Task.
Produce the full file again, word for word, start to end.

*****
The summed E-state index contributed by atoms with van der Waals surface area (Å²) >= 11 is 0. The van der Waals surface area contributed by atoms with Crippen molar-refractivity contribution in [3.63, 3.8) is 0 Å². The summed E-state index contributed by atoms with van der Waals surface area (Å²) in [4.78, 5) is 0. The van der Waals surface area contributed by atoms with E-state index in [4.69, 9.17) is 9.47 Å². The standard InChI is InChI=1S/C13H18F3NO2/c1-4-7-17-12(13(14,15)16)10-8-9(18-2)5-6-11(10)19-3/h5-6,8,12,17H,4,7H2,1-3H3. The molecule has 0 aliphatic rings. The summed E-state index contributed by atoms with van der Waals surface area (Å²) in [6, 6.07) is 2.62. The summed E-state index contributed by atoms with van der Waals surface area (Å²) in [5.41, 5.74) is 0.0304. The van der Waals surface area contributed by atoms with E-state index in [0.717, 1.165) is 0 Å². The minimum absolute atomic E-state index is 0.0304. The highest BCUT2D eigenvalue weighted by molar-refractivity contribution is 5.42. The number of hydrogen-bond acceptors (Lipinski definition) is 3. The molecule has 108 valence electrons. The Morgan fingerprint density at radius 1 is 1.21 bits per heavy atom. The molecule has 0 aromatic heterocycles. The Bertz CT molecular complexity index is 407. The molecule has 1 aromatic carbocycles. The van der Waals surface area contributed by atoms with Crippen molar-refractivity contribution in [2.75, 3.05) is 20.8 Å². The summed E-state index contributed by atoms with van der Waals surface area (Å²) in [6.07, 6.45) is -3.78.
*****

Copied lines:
The summed E-state index contributed by atoms with van der Waals surface area (Å²) >= 11 is 0. The van der Waals surface area contributed by atoms with Crippen molar-refractivity contribution in [3.63, 3.8) is 0 Å². The summed E-state index contributed by atoms with van der Waals surface area (Å²) in [4.78, 5) is 0. The van der Waals surface area contributed by atoms with E-state index in [4.69, 9.17) is 9.47 Å². The standard InChI is InChI=1S/C13H18F3NO2/c1-4-7-17-12(13(14,15)16)10-8-9(18-2)5-6-11(10)19-3/h5-6,8,12,17H,4,7H2,1-3H3. The molecule has 0 aliphatic rings. The summed E-state index contributed by atoms with van der Waals surface area (Å²) in [6, 6.07) is 2.62. The summed E-state index contributed by atoms with van der Waals surface area (Å²) in [5.41, 5.74) is 0.0304. The van der Waals surface area contributed by atoms with E-state index in [0.717, 1.165) is 0 Å². The minimum absolute atomic E-state index is 0.0304. The highest BCUT2D eigenvalue weighted by molar-refractivity contribution is 5.42. The number of hydrogen-bond acceptors (Lipinski definition) is 3. The molecule has 108 valence electrons. The Morgan fingerprint density at radius 1 is 1.21 bits per heavy atom. The molecule has 0 aromatic heterocycles. The Bertz CT molecular complexity index is 407. The molecule has 1 aromatic carbocycles. The van der Waals surface area contributed by atoms with Crippen molar-refractivity contribution in [2.75, 3.05) is 20.8 Å². The summed E-state index contributed by atoms with van der Waals surface area (Å²) in [6.07, 6.45) is -3.78.